Sleeping well is one of the most important things we can do to support our overall health. When we don’t get a good night’s sleep, the body’s ability cope with stress, regulate hormones, repair muscle, strengthen the immune system, and support mental clarity and capacity are profoundly impacted1. This can result in fatigue, anxiety, depression, weight gain, frequent cold and flu, brain fog, and increased risk of diabetes and heart disease1.
Dr. Hilary’s (Healthology) Lifestyle Changes To Improve Sleep
- Set a bedtime: What is your ideal number of hours of sleep per night? Your ideal number should be between six and eight hours. What time do you need to wake up to start your day? Use these parameters to set a bedtime and stick to it whenever possible.
- Develop a bedtime routine: Turn off all electronics and screens for 30 minutes before your bedtime. Instead find a quiet bedtime routine: get ready for bed, spend time with family, meditate, journal, or read a book. Light from our screens significantly inhibit melatonin production14, so I suggest giving your body a 30-minute head-start where you engage in calming, screen-free activities before you get into bed.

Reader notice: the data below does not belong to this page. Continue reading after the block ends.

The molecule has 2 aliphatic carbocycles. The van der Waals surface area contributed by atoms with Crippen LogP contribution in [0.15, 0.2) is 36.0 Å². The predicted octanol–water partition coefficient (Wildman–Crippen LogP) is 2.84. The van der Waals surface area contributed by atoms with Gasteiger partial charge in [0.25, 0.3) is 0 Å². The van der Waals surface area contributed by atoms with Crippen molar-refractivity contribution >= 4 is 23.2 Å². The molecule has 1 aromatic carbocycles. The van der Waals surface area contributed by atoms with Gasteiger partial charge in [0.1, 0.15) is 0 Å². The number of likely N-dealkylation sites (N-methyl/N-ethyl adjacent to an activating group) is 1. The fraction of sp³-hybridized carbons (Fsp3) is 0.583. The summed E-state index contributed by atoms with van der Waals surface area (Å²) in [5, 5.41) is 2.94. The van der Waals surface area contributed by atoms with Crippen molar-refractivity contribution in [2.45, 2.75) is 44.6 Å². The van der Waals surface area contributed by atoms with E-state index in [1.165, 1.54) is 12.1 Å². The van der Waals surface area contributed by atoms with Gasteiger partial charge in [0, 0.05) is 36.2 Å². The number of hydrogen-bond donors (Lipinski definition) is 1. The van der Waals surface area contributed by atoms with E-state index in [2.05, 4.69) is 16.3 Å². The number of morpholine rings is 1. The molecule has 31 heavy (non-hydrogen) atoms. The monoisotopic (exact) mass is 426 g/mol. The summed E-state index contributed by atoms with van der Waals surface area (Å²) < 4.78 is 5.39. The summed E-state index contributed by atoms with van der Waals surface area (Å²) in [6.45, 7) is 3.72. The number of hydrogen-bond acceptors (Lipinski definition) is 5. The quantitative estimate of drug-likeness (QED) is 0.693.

- Protect your relationship with your mattress: When you tuck yourself into bed, your body should know, “this is where we sleep”. If you watch tv, work, or even read in bed, your relationship with the mattress can become broken, and that signal to sleep in that space is lost. Keep other activities outside the bedroom, even reading before bed should be done on or near bed, not in bed, to help re-connect your body with the idea that “this is where we sleep”.
- Sleep in a dark room: Even a small amount of light inhibits our natural melatonin production14. I suggest using a sleep mask nightly to block out ambient light. It takes a few weeks to get used to but stick with it! A mask will also help to re-program your relationship with your mattress, as mentioned above.
- Balance blood sugar: Eating sweet snacks or simple carbs before bed can spike our blood sugar, making it difficult to fall asleep, and causing us to wake up when our blood sugar crashes during the night. Limit snacking after dinner, but if you do reach for a snack, focus on high protein and low sugar snacks such as nuts or unsweetened nut butters.
- Limit caffeine, nicotine and alcohol: Avoid caffeine, even lightly caffeinated beverages like green tea, after 3:00pm if you experience insomnia. Nicotine dependence causes waking about four hours after your last exposure, so smoking and vaping cessation helps us to sleep through the night. Alcohol may help us fall asleep but prevents us from achieving a deep sleep, so avoiding alcohol is important for waking up feeling well-rested.
- No napping: Napping is for babies, toddlers, pregnancy, breastfeeding, and the elderly. Napping might help you feel energized to get through your day, but it undermines getting a deep, restful sleep at night.